3.1. Anterior rotation of the right clavicle: Treatment

The patient sat relaxed. The practitioner stood behind him and held the right clavicular lateral end with the 2nd and 3rd distal phalanges of their left-hand fingers, while their right hand held the elbow in a backward position. The clavicle was pulled backward, whilst pushing the elbow forward. Then, the clavicular end was held to prevent its anterior rotation and the elbow was pulled backwards. This sequence was repeated three times.

3.2. Anterior humeral head: Treatment

The patient was supine with the right shoulder on the edge of the bed. The practitioner stood close to the patient’s right side. The patient’s arm was raised by the practitioner’s left hand, and the 2nd metacarpophalangeal joint of the practitioner’s right hand was placed on the anterior side of the humeral head and, at the same time, the forearm was held in a vertical position with the elbow extended. After joint decoaptation and rebalancing, the practitioner performed a thrust action from above moving downwards and in an outward direction with their right hand.
4. Treatment session
The patient received a total of 3 sessions involving OMT, and acupuncture (with the insertion of 0.25×25 disposable TeWa acupuncture needles into the acupoints, manipulation of the needle until the Deqi was achieved, and needles left in situ for 25 minutes), or bleeding (whereby the was skin disinfected, use of BAYER Microlet silicon-coated sterile lancets and surgical gloves).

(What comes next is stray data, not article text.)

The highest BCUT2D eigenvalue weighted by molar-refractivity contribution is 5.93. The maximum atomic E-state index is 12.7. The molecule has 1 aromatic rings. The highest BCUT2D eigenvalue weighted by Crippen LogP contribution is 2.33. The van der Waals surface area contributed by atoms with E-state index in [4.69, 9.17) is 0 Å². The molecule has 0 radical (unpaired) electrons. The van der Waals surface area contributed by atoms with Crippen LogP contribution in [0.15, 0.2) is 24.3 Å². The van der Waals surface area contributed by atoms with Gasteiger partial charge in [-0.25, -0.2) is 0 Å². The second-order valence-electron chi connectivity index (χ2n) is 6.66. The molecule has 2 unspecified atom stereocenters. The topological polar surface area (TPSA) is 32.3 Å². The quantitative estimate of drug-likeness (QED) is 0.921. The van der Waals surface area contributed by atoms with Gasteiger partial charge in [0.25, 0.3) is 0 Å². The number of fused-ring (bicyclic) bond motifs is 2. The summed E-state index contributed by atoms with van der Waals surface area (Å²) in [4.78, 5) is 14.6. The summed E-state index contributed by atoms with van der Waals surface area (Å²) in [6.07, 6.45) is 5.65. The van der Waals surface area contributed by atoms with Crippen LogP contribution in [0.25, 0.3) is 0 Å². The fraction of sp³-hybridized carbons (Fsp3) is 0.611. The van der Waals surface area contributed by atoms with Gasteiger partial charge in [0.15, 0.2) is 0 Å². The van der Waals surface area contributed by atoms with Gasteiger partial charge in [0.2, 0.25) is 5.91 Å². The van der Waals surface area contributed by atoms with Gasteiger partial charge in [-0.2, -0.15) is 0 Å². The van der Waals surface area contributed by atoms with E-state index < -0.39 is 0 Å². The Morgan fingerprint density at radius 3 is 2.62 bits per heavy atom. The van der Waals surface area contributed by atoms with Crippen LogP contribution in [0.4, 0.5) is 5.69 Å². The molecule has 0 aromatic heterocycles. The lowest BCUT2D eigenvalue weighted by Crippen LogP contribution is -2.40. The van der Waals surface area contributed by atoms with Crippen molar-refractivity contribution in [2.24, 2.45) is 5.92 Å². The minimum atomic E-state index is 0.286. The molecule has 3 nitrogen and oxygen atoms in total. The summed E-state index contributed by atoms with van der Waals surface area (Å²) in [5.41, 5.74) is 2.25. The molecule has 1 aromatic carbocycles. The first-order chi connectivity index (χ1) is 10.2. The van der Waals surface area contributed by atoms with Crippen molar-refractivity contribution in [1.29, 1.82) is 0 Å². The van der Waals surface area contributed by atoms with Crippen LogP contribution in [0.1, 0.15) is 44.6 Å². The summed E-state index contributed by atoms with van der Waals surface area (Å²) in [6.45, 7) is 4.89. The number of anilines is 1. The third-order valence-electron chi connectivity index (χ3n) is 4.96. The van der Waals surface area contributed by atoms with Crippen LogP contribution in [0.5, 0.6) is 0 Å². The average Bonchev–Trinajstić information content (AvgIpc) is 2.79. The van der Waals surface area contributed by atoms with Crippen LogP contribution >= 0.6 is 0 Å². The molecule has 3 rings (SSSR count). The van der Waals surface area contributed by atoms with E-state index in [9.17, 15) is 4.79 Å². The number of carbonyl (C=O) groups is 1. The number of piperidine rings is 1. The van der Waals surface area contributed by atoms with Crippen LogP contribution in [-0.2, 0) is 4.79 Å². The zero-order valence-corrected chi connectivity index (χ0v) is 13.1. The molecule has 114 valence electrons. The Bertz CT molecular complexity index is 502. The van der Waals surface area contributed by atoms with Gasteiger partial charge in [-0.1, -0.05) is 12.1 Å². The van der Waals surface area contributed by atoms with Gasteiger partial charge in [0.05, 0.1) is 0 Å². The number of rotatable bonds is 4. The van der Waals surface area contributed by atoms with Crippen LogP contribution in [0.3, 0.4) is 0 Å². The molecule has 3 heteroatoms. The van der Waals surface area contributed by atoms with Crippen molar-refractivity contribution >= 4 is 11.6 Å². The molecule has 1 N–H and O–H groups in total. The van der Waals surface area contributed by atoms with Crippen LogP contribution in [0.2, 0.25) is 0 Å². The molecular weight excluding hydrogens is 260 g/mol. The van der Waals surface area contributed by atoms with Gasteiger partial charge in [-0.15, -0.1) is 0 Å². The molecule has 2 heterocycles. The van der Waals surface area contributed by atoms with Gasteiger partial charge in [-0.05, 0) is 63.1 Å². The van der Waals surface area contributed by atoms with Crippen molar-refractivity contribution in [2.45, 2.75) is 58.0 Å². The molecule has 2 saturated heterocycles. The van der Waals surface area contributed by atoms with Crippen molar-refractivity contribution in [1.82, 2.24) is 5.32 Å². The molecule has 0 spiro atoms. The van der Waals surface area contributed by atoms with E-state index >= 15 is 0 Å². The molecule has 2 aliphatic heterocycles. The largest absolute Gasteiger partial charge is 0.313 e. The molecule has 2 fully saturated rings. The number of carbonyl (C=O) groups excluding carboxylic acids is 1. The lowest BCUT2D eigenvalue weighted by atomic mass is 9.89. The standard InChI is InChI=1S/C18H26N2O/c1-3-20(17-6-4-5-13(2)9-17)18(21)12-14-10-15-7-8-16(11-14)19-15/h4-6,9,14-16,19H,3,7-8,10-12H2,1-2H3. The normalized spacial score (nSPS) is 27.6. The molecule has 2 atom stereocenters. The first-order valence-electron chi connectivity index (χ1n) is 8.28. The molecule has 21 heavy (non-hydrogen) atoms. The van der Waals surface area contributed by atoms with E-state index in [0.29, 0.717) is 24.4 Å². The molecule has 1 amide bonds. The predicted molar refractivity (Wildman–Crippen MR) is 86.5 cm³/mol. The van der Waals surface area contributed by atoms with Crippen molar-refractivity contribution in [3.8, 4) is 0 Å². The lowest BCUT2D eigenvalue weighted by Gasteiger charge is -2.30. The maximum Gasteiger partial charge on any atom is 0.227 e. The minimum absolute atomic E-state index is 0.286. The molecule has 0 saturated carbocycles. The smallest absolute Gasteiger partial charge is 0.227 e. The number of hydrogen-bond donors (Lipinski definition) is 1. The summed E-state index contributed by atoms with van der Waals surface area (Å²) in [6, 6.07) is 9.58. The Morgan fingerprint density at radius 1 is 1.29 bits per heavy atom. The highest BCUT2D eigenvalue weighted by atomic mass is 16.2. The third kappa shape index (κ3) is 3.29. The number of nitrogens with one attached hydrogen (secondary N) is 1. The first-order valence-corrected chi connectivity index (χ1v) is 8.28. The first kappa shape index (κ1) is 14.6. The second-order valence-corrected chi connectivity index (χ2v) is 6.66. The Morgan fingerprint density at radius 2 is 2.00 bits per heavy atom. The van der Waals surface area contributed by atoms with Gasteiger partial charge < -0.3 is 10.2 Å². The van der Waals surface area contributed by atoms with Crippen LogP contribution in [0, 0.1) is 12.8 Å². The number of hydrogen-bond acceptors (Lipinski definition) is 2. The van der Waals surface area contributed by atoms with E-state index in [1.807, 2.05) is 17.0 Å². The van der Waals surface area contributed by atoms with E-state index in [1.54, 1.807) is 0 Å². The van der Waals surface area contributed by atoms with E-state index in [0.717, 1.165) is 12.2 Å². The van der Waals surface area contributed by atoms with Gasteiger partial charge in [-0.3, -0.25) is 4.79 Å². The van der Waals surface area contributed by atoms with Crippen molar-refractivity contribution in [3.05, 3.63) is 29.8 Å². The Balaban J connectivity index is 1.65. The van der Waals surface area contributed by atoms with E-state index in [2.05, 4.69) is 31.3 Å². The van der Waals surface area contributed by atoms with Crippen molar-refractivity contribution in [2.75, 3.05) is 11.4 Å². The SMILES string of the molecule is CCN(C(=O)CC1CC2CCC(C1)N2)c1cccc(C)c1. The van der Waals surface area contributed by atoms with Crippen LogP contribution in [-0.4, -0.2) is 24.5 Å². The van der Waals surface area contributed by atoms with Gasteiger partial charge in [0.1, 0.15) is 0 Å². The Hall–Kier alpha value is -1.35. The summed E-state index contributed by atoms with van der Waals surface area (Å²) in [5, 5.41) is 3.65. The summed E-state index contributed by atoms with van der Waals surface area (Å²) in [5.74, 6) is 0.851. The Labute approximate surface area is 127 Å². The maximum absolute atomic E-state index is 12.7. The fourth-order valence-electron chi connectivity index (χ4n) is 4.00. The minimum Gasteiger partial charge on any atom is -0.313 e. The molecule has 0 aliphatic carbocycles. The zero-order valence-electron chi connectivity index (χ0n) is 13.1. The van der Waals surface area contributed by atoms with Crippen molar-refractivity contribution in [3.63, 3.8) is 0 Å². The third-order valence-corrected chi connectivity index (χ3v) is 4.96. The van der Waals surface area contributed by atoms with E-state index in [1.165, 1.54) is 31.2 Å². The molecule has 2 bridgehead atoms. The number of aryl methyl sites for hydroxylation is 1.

After OMT and acupuncture, cupping or bleeding of the distal and local points, improvement in pain and range of motion was assessed. This procedure enables the evaluation of which maneuvers and points are effective. At the same time, the patient realizes that his condition can be successfully treated and compliance increases.

4.1. Results

Pain was assessed by the patient using the VAS before treatment, after the 1st two sessions, and after the 3rd session where the scores were 8, 4, and 1, respectively. The follow-up, two weeks after the 3rd session, revealed a VAS score 1. The patient did not need further treatment.
Acupuncture and osteopathy are evidence-based effective treatment options, the potentials of which are widely recognized by the scientific community [1121]. The combination of acupuncture and osteopathy treatment has been reported to increase treatment effectiveness in terms of pain reduction and number of sessions required [22].